Courtesy of France

France Publishes 'How To Spot a Jihadist' Citizen's Guide

The French government releases new anti-jihadist literature Wednesday as part of a broader counterterrorism response to the Paris attacks.

How do you spot a radical jihadist? According to the French government, several signs should alert people that “a process of radicalization is underway.” “They” (meaning radicalized individuals):

mistrust old friends, whom they now consider ‘impure’… abruptly change their eating habits … no longer watch television or go to the movies because [these may show] images that are forbidden to them … change their attire, especially women, with clothes that conceal the body … [and] stop listening to music because it distracts them from their ‘mission.’

These individuals, the French government states in new anti-jihadist literature published Wednesday, also “withdraw into themselves, displaying antisocial behavior, rejecting every form of authority, or life in community.” Not unlike a Symptom Checker post on WebMD, the guidance contains a caveat: “The identification of one or more of these signs does not necessarily indicate radicalization.” So how exactly is someone in France supposed to tell the difference between ‘us’ and ‘them’?

That question has been on the minds of many since the deadly attacks earlier this month on the satirical magazine Charlie Hebdo and a kosher supermarket. Now, almost three weeks after the biggest unity march in France’s history , the French government has launched a campaign called “Stop-djihadisme” to prevent the sort of Islamist radicalization that resulted in the death of 17 people in Paris. Using the hashtag #StopDjihadisme on social media, the campaign represents a sharp shift in official rhetoric—from a message of solidarity and shared identity (embodied in the hashtag #JeSuisCharlie ) to one of steady vigilance and action.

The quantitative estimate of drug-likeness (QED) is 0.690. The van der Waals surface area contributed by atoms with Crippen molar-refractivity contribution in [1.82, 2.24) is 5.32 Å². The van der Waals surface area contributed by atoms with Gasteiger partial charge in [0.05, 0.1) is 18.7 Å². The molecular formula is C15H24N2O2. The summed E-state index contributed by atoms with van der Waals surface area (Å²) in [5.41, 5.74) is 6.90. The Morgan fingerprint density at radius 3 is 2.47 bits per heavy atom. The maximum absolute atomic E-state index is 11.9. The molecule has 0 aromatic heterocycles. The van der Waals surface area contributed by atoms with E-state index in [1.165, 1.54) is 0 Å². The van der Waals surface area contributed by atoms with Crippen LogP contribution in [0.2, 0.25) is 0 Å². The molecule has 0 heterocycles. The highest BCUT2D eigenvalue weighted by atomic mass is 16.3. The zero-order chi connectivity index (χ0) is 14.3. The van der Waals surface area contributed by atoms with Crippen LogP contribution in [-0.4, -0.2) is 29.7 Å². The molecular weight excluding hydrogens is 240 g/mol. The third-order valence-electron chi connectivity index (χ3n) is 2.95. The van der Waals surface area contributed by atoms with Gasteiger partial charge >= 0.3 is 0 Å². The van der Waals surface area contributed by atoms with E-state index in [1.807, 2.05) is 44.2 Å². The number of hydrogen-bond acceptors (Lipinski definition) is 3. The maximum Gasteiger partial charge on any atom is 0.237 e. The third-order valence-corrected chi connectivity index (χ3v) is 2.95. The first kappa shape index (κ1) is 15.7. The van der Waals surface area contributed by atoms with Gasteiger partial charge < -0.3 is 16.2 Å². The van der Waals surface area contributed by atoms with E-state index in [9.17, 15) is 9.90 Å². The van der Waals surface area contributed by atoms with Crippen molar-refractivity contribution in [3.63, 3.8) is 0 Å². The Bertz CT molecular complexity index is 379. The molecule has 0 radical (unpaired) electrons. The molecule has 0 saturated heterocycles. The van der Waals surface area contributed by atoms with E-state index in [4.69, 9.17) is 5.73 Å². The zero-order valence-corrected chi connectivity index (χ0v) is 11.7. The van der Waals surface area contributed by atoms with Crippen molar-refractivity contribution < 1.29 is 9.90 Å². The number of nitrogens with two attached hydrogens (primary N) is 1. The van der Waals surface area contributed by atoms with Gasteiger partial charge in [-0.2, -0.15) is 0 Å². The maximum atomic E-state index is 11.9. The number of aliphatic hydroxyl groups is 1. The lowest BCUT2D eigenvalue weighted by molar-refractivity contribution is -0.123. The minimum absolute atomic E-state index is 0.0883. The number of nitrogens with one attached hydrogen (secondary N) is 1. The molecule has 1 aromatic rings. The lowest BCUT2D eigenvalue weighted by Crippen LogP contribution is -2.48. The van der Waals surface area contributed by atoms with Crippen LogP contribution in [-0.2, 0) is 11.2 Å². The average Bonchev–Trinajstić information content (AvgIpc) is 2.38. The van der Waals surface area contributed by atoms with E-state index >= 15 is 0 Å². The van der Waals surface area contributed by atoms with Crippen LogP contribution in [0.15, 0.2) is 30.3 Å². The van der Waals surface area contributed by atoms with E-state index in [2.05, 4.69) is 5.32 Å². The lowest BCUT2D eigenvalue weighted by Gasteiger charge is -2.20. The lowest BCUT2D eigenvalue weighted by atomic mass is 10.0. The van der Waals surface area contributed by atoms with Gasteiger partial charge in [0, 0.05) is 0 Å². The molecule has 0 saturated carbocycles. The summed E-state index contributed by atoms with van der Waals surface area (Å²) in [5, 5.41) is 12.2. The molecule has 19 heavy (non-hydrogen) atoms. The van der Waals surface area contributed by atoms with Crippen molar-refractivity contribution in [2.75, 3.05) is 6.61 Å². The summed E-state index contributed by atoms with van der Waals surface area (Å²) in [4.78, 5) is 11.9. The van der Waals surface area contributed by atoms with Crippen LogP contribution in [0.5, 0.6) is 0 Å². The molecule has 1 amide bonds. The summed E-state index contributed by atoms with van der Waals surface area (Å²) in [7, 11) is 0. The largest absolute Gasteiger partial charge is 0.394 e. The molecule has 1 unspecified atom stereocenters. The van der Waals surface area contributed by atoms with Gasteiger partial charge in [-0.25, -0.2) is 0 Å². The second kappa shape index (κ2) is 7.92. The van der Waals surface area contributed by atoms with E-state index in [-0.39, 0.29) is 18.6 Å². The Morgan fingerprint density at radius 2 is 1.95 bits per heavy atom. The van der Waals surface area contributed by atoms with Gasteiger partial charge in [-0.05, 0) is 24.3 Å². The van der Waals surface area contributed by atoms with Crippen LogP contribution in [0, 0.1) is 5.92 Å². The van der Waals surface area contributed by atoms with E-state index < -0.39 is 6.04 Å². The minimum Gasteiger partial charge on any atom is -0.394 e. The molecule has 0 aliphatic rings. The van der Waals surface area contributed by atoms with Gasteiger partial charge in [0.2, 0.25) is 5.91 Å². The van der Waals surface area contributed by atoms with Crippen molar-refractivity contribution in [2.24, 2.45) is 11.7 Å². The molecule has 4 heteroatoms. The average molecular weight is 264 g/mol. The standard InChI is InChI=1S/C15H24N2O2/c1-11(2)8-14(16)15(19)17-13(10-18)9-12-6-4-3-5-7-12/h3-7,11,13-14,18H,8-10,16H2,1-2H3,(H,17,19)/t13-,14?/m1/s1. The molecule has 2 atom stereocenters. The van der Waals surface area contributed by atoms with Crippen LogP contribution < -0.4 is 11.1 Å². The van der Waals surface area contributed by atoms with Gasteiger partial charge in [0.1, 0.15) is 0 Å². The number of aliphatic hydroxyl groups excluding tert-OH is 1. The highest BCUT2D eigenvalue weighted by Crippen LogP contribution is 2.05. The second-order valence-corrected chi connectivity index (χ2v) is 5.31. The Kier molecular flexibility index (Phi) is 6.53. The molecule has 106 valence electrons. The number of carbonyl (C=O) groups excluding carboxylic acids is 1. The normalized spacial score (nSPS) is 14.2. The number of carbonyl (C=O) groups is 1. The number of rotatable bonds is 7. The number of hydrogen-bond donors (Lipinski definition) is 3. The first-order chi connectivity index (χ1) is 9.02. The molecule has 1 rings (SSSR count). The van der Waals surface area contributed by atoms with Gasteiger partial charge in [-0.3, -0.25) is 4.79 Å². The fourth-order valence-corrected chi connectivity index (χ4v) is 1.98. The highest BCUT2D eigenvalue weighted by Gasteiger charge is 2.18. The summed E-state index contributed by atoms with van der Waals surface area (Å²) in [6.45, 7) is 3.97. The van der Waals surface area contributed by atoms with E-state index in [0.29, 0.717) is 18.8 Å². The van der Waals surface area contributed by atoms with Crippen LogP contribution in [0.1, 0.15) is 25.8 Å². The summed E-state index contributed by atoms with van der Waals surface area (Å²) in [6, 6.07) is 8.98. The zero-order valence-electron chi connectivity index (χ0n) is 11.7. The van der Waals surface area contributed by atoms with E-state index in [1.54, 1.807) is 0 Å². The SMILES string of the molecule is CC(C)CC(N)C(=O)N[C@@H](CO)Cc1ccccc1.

The campaign, a kind of French take on the Department of Homeland Security’s “ If You See Something, Say Something ” initiative, includes a Stop-djihadisme website with information on how to “decrypt” Islamist recruitment strategies on the Internet and a video that attempts to dissuade would-be jihadists from joining extremist groups like ISIS:

They tell you: ‘Sacrifice yourself at our sides, you will defend a just cause.’ In reality, you will discover hell on earth, and you will die alone, far from home. They tell you: ‘Come found a family with one of our heroes.’ In reality, you will kidnap your children into war and terror. They tell you: ‘Join us and come to the aid of Syrian children.’ In reality, you will be complicit in the massacre of civilians. ... The indoctrination speech of Jihadists makes new victims every day.

A French official reached through the French Embassy in Washington, who asked to remain anonymous, said that the campaign is part of a raft of new counterterrorism measures that the government is taking following the Paris attacks, including hundreds of hires by domestic-intelligence services and increased security at mosques and synagogues. Combined, these measures will cost at least €700 million over the next three years. The official added that the French Parliament recently passed a law to block websites that promote terrorism and terrorism-related content on search engines. The Stop-djihadisme site “is aimed at combatting the dissemination of terrorist messages by showing the individuals who express an interest in jihadist propaganda the cruel and heinous reality about the terrorist groups that are behind it,” the official said.

Reviews on Twitter have been mixed:

Loïc Garnier, head of the French government’s anti-terrorism unit (known as UCLAT ), says in a video on the Stop-djihadisme website that France currently faces “a double danger” from radical Islam: first, French interests abroad are threatened, and second, “a certain number of jihadists—not all, far from it”—may commit acts of violence at home, once they have been radicalized “from the outside.”

Groups like al-Qaeda and ISIS certainly leverage online social networks to transmit propaganda, rally sympathizers, and recruit fighters to places like Yemen and Syria. But it’s worth noting that those responsible for the recent attacks in Paris appear to have been radicalized primarily in French prisons, where a #StopDjihadisme hashtag is of little use. Amedy Coulibaly, the gunman at the kosher supermarket, told French police as early as 2010—when he was convicted for attempting to help a plotter of the 1995 Paris subway bombings escape from jail—that he knew terrorists while incarcerated. In fact, Coulibaly met one of the brothers who staged the attack on Charlie Hebdo, Chérif Kouachi, in prison; Kouachi was being held for a botched effort to join insurgent forces in the Iraq War. Kouachi’s “prison stint hardened him even further,” The Washington Post reported on Wednesday. “Lawyers involved in the case watched the transformation from amateur jihadist to a glowering man who once resisted three days of police efforts to question him.”